Activists from South Asian countries are working on a campaign “Our House Our Rights” in Kathmandu, Nepal writes Abdur Rehman
“If you have your own house to live in and a neighbourhood school to send your children for education, then you are fortunate,” said Muhammad Monjurul Karim, a young and social activist from Bangladesh. He adds, “The people living in slums do not enjoy the basic amenities of life. There is an urgent need to raise their standard of living.”
Karim is a part of an ongoing campaign “Our House Our rights” in Kathmandu, the capital of Nepal. It is a campaign run by some social activists from different countries like Pakistan, Nepal, Myanmar and Bangladesh. The basic objective of the campaign is to ensure that the people living in slums get their own house to live in without any kind of discrimination.
The people living in slums face discrimination most of the time. “The people living outside the slums think that we, those who live in slums are criminals and involved in illegal activities,” said Himal Neupane, an activist from slum communities of Kathmandu, Nepal. He added that awareness is also part of this campaign, so that the mindset of the people who are living outside the slums, can be positively changed.
“We are lobbying state too for this issue to take it in consideration. There are lot of people not having their basic needs but these people not even have their own house to live,” said Reetu Dumi , a young social activist from Nepal. She mentioned that “According to the interim Constitution of Nepal, it is their constitutional right. But it is not applicable in practice due to the apathy of the Government.
The campaign started with a meeting from social activists and young journalists at Global Platform, Gyaneshwor. B J Thapa and Prabesh were the activists who felt that there is so much need for this issue to be discussed and to sensitize the people. “Until and unless we do not discuss issues, no one will take them into consideration. Once this issue is brought into discussion, then it will give fruitful results,” they stated.
“I think media plays a key role in framing issues and also bring them into front. We tried our level best to bring this issue into front through social, electronic and print media,” said Jinita Bishwakarma, a facilitator of the campaign . She adds, “If we do not talk about this issue, it will grow, the population of slums will grow and hence the number of people who are living without any kind of facilities will grow. It will be difficult for government then to manage and also the overcome their anger.”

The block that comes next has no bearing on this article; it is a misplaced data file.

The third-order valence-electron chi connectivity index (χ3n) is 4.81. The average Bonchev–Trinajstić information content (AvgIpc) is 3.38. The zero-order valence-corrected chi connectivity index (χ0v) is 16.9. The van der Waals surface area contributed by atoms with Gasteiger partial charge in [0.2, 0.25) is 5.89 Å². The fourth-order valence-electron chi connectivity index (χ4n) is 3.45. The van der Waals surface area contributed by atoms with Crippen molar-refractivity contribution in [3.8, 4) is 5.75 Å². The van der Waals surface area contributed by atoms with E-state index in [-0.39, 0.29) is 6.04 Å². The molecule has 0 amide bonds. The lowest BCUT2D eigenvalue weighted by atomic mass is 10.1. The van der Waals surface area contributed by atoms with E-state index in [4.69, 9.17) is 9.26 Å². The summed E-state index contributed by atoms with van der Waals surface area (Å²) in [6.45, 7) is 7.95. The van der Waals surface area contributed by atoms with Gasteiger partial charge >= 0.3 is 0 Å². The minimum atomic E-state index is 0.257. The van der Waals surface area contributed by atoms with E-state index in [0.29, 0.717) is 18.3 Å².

“We are trying to involve other youth networks, NGO’s and INGO’s in this campaign so that people from each and every walk of life can get knowledge of this issue. They are socially equipped so they can help us in getting our message heard to the masses,” said Jue Jue, Mai Ni and Shunlei, activists from Myanmar.
They had visited slums and we were shocked to know that how a family of more than 10 members can live in such a small house made up of leaves and woods. Their life is so miserable and they need attention as soon as possible.
Answering a question about their will to live there, Rina Khatun from Bangladesh said, “They do not chose to live there willingly. They are forced to live there. Most of them are displaced individuals who came here because of insurgencies, disasters and some because of their economic condition and started living here.”
The basic thing which one can think about their children is giving them education. Maryam Akram says, “They cannot even think of education. There are no schools nearby. Children and women are suffering from different diseases because of not having sufficient health facilities.” Continuing her discussion she said “we are conducting workshops at different colleges and universities so people can be aware of their condition. We are inviting people from outside to visit slums so they cannot feel isolated and neglected. Even I came to know about this issue for the first time so I think it’s the time now to work on this issue”
As a part of the campaign they conducted roadside exhibitions and rallies so that the policy makers can also hear their voice. They celebrated Holi with the children and members of slum communities, which was very much appreciated by the people. They also involved some foreign tourists and volunteers to celebrate Holi in slums, so they can feel as a part of the society.”
‘Our House Our Rights’ campaign is underway in Kathmandu in full swing. The campaigners are sure that a day will come soon that there will be no slums throughout the world. They will also be considered as integral part of society and they will be living their lives without any kind of discrimination.